Nunavut MLA complains about delays on new power plant for Grise Fiord
Grise Fiord power plant oldest in the Baffin region
Tight finances and changing priorities at Nunavut’s Qulliq Energy Corp. mean some communities in Nunavut will continue to wait for new diesel power plants.
People in Grise Fiord thought a new power plant would go up in their community this year, Quttiktuq MLA Ron Elliott said March 5 in the Nunavut legislature,
But Monica Ell, minister responsible for the Qulliq Energy Corp., told him there are no plans to renovate or replace the aging power plant in Grise Fiord.
What she did promise: annual reviews of the situation as well as more discussions between the department of Community and Government Services and the Hamlet of Grise Fiord.
“There was a time where we had a flood a few years back up there, and the Qulliq Energy Corp. and CGS [community and government services] were having discussions about building a plant. [Instead] CGS made plans to put a culvert around the plant to help deal with flooding during the spring and water accumulating around the plant,” she said.
A January 2011 QEC assessment of infrastructure in Nunavut’s Baffin region found the Grise Fiord power plant, built in 1963 (and the oldest power plant in the Baffin region), was “poor condition; foundation degradation; flooding, too small.”
That document listed a new power plant for the community as a priority.
But the QEC’s corporate plan for 2011-16, which says power plants are designed to function for 40 to 50 years, admits “the financial capacity to support a replacement plant may not exist in some of Nunavut’s smallest communities,” said Elliott, noting Grise Fiord’s small size.
Ell said that when it comes time to replace power plants, usually the department prioritizes the older plants.
She said QEC are looking at Iqaluit, “which has the oldest functioning power plant” — although QEC has listed its construction date as 1964.
The Iqaluit power plant is now under renovation, work that is slated to be completed in 2013, Ell said.
Three other communities are now on QEC’s priority list for new power plants: Cape Dorset, Qikiqtarjuaq, and Taloyoak followed by Arctic Bay, Chesterfield Inlet, Gjoa Haven, Kugaaruk, and Arviat.
“Grise Fiord is currently not in the plans for renovations, but I’m sure that it is going to be considered after they have reviewed the age and capacity of the power plants in the communities,” Ell said.
Elliott asked whether the public-private partnership approach to financing major projects, such as the future hydroelectric development near Iqaluit, could be considered when constructing new power plants in communities outside of Iqaluit.
“Currently, with the hydroelectric development near Iqaluit, we are looking at funding from all sources, but we have only been approved for the planning stage, not for the construction of this hydroelectric development. We are going to keep looking for sources of funding,” Ell said.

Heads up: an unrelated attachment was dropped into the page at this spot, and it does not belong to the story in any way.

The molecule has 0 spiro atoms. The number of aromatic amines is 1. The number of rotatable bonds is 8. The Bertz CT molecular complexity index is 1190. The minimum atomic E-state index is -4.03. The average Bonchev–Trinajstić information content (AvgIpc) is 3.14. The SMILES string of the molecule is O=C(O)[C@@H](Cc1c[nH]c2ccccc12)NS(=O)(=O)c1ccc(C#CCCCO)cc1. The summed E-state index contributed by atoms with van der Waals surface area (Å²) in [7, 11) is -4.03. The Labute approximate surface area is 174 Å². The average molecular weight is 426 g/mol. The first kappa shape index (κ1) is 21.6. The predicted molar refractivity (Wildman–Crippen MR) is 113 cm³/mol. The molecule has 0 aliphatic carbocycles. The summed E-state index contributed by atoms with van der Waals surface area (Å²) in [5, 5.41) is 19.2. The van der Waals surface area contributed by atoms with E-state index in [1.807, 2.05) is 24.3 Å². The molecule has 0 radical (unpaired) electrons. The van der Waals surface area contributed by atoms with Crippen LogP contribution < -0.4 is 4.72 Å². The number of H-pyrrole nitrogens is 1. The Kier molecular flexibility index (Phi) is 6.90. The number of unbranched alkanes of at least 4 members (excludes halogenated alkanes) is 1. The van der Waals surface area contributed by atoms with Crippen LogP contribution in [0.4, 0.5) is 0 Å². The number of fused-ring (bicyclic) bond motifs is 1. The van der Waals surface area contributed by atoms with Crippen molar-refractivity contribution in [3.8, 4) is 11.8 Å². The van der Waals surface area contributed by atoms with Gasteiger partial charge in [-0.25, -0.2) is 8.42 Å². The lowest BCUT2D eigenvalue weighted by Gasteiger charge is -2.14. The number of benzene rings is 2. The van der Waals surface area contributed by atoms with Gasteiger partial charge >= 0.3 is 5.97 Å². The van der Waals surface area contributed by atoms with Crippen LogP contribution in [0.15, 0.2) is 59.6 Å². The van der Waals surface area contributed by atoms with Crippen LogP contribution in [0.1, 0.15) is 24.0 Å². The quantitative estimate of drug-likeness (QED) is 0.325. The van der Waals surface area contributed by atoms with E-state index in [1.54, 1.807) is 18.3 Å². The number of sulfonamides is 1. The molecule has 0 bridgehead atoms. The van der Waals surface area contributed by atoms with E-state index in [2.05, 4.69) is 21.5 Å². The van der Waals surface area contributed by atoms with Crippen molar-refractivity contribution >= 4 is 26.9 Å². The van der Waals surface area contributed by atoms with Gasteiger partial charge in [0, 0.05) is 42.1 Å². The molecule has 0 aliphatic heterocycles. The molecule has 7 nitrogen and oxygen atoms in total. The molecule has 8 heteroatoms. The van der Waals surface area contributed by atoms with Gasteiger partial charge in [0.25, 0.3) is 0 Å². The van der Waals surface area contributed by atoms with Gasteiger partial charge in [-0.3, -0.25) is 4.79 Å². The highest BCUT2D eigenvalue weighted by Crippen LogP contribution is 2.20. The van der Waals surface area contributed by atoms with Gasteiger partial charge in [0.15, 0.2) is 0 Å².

If there is money available and if they are approved, we can start with the development of the hydroelectric project after the planning stage is completed, she said.
In earlier questions about the status of the GN’s debt position, Keith Peterson, Nunavut’s minister of finance appeared to “pour cold water” on the idea of QEC taking on significant new debt, said Elliott, asking how the power corporation is working with the GN, through its Public Agencies Council, to address the issue of debt.
After Ell asked for a clarification on the question, Elliott responded that “in simplest terms, I asked the minister of finance last week, ‘Do we have the money to pay for this huge project?’ And he said, ‘The coffers are empty, we’re broke, and we don’t have the money. We’re balancing our budget and trying to make it work, but we don’t have the cash.’”
Elliott said he wanted to know that if QEC doesn’t have the money for a large scale project, why spend “hundreds of thousands of dollars” to work towards planning something like the Iqaluit hydroelectric project that the government wouldn’t be able to build.
Ell said that the GN is looking for alternative sources of funding.
Fred Schell also asked about the status of the planned new power plant in Cape Dorset.
The QEC annual report from 2011-12 said the QEC’s application for the replacement of Cape Dorset’s power plant was approved in June of 2011, Schell said.
However, it also said limited progress had been achieved as QEC is “unable to secure an appropriate site to construct a new facility” he said.
“The reason for that is due to the topography of Cape Dorset, particularly the land where they want to build a new power plant,” Ell said.
A new plant will be built next to the existing plant built in 1964, which the QEC said was in poor condition and lacked the needed capacity.